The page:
What I learned about life from training for / running a marathon:

Go for it! If you've always wanted to try something – if it seems possible and you've been wondering how it would feel – try it! Or as I read from a marathon website, “to do something you've never done before, you have to do something you've never done before.” It's also important not to fear doing the unknown, and to actually look forward to that you're going to do what you've been curious of. I think one of the first woman pioneers of marathon said that marathons were like a metaphor for life because it's all about overcoming adversity. But at the same time, it's not anything impossible or beyond reach.

Be prepared. Scout motto, I know! But it really does go a long way in life, doesn't it? In this case, not to train enough or not to inform yourself about what you can expect is just asking for injury. If you're planning to join a marathon, read a lot and prepare yourself in the best possible way so you don't end up regretting that you forgot to think about what turns out to be basic stuff like salt consumption or hydration. Have a plan, and try out everything out beforehand, including your running gear and the food you'd be consuming during the marathon. “Nothing new on marathon day,” as another saying goes. I think I survived so well mostly because of this “be prepared” rule. But this rule, of course, also includes knowing and respecting your limits, and knowing that there are just some things you can't prepare for.

Don't undermine your own achievements. After running several long-distance passes over 20 km, I and others around me started to get a strange perspective about what's long and short. Colleagues and friends started to say to me in pride, “I jogged 7 kilometers last Monday," and then quickly add: "But that's nothing compared to what you're doing!” I usually try to remind them that seven kilometers is long by any standard, and probably longer than what most of their friends and acquaintances run in a week. I should remind myself this too: all achievements are good ones.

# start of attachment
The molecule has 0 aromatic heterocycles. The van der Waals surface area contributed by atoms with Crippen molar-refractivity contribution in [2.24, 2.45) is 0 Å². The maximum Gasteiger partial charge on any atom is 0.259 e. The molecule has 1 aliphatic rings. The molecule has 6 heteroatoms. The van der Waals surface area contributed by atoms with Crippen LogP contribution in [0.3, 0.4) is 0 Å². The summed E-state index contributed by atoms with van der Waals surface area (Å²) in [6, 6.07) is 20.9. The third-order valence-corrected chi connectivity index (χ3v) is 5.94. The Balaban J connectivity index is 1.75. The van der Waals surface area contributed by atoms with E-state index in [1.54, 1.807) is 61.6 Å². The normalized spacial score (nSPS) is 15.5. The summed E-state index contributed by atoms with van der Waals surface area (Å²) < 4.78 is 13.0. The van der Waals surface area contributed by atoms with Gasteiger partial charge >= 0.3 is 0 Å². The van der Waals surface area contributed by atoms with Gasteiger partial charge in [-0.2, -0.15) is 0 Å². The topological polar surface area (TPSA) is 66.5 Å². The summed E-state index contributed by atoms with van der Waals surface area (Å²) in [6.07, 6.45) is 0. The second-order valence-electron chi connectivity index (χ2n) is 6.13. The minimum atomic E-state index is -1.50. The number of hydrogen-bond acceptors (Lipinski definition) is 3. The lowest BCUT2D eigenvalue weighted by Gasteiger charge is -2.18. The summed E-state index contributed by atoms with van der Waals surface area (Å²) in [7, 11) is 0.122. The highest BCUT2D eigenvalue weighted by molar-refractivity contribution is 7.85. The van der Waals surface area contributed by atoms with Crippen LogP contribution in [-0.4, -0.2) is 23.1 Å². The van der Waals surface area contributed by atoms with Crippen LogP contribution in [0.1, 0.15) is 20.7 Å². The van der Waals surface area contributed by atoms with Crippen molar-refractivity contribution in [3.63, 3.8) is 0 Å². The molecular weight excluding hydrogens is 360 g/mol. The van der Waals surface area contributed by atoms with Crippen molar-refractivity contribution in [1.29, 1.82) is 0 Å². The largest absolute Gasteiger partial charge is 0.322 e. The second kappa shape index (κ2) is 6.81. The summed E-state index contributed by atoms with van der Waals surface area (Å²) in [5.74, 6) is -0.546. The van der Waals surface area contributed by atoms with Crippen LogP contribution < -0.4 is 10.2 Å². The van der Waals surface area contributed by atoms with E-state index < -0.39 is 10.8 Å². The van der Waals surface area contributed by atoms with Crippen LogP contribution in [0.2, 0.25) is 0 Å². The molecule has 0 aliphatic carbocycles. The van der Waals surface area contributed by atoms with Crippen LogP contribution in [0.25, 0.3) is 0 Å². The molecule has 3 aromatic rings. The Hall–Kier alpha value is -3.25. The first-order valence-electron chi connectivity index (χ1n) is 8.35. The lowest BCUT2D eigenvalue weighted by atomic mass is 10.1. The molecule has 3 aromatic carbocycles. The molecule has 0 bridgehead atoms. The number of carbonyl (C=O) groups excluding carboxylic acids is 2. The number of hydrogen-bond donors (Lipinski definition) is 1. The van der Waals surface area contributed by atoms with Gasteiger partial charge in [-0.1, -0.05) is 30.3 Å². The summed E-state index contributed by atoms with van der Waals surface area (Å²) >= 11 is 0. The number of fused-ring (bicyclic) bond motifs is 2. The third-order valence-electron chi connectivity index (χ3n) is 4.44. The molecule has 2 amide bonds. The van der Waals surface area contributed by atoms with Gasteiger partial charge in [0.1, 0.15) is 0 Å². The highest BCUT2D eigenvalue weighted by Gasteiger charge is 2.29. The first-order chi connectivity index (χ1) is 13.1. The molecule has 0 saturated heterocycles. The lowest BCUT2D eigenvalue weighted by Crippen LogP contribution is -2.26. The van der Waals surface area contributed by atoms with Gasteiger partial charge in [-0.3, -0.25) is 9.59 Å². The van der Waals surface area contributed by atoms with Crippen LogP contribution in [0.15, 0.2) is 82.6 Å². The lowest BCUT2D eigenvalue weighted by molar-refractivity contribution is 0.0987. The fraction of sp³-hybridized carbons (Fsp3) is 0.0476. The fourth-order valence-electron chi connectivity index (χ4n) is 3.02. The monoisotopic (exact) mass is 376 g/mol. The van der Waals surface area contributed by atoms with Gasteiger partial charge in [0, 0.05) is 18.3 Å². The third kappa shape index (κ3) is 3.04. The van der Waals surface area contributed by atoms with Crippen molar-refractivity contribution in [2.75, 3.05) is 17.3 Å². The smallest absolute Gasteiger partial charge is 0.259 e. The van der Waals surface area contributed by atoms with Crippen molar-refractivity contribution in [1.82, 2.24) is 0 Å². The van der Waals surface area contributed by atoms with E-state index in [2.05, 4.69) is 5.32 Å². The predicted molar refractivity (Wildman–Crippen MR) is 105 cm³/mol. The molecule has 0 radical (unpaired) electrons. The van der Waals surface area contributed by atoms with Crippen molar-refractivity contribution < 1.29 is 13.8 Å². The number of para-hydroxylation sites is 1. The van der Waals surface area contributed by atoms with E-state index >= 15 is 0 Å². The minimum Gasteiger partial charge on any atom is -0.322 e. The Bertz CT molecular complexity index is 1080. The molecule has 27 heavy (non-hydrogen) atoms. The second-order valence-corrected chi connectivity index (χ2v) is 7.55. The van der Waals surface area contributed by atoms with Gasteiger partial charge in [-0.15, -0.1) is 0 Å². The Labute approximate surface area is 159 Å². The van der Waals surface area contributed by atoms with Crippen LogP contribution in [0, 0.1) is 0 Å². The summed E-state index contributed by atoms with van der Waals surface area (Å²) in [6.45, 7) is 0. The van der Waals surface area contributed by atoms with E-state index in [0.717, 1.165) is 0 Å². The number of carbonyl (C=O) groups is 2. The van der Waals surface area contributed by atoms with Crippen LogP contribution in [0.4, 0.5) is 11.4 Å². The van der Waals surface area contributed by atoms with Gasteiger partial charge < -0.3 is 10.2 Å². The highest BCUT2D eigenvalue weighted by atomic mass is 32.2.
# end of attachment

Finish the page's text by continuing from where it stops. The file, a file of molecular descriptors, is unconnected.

Give back. One of the things I really appreciated from “Born to Run” was that it took the self-absorbed prestige out of running. Running doesn't have to be about ego. In a race, if you think about all the people thinking about you and all the cheerers cheering for other friends and loved ones, you get a feeling that you're really not alone running those kilometers. Try to cheer on the cheerers, and encourage others in their efforts. The really interesting thing is that every time I high-fived an outstretched palm from a cheering stranger (and not all runners care to!), I really did feel that my energy bar went up a notch. Now that's something to think about, probably in other aspects of life as well.

Not but not the least: one shouldn't run faster or overdo things beyond what's enjoyable. Find the joy, and be kind to yourself!

*All pictures c/o Karin!


Blogger Vicky G said...

Joy, congratulations on finishing a marathon!!! I think I congratulated you in facebook, but as I'm now starting to run up to 5K, I appreciate your marathon so much more! Ang hirap to start from scratch. My shins hurt so much the first couple of times I ran but now they're getting better.

I'm really training for a duathlon in March, just fun distance -- 3k run, 10k bike, 3k run -- and I hope I survive it! I'm following a training plan when my work sched allows. We also plan to run half a marathon in December, and I'm looking forward to that! Hahahaha, just sharing! It's so inspiring to read your outdoor activities (Reading your cycling adventures is one of the reasons we got a bike!) :)

11:39 AM